Common coaxial cables could be made 50 percent lighter with a new nanotube-based outer conductor developed by Rice University scientists.
The Rice lab of Professor Matteo Pasquali has developed a coating that could replace the tin-coated copper braid that transmits the signal and shields the cable from electromagnetic interference. The metal braid is the heaviest component in modern coaxial data cables.
The research appears this month in the American Chemical Society journal ACS Applied Materials and Interfaces.
Replacing the outer conductor with Rice's flexible, high-performance coating would benefit airplanes and spacecraft, in which the weight and strength of data-carrying cables are significant factors in performance.
Rice research scientist Francesca Mirri, lead author of the paper, made three versions of the new cable by varying the carbon-nanotube thickness of the coating. She found that the thickest, about 90 microns -- approximately the width of the average human hair -- met military-grade standards for shielding and was also the most robust; it handled 10,000 bending cycles with no detrimental effect on the cable performance.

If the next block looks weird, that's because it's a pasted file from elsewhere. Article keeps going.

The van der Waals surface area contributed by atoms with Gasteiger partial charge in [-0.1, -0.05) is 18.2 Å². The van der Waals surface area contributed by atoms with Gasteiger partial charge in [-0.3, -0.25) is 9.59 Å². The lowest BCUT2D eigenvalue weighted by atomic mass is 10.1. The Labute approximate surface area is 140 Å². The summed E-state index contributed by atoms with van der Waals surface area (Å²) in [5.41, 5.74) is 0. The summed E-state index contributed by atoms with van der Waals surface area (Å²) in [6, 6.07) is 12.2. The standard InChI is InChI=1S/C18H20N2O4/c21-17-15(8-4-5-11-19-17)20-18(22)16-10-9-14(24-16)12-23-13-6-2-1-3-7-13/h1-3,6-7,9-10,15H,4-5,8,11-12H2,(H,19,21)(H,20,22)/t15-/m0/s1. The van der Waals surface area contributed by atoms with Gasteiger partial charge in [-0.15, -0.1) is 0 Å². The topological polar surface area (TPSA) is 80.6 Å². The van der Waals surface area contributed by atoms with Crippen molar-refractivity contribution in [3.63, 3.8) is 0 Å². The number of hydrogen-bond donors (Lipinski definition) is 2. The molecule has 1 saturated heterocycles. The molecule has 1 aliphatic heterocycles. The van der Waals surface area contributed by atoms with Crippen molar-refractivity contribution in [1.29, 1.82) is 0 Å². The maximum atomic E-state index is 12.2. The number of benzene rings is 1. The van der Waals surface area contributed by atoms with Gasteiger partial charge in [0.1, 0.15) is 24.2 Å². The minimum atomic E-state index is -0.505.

"Current coaxial cables have to use a thick metal braid to meet the mechanical requirements and appropriate conductance," Mirri said. "Our cable meets military standards, but we're able to supply the strength and flexibility without the bulk."
Coaxial cables consist of four elements: a conductive copper core, an electrically insulating polymer sheath, an outer conductor and a polymer jacket. The Rice lab replaced only the outer conductor by coating sheathed cores with a solution of carbon nanotubes in chlorosulfonic acid.
Compared with earlier attempts to use carbon nanotubes in cables, this method yields a more uniform conductor and has higher throughput, Pasquali said. "This is one of the few cases where you can have your cake and eat it, too," he said. "We obtained better processing and improved performance."
Replacing the braided metal conductor with the nanotube coating eliminated 97 percent of the component's mass, Mirri said.
She said the lab is working on a method to scale up production. The lab is drawing on its experience in producing high-performance nanotube-based fibers.
"It's a very similar process," Mirri said. "We just need to substitute the exit of the fiber extrusion setup with a wire-coating die. These are high-throughput processes currently used in the polymer industry to make a lot of commercial products. The Air Force seems very interested in this technology, and we are currently working on a Small Business Innovation Research project with the Air Force Research Laboratory to see how far we can take it."
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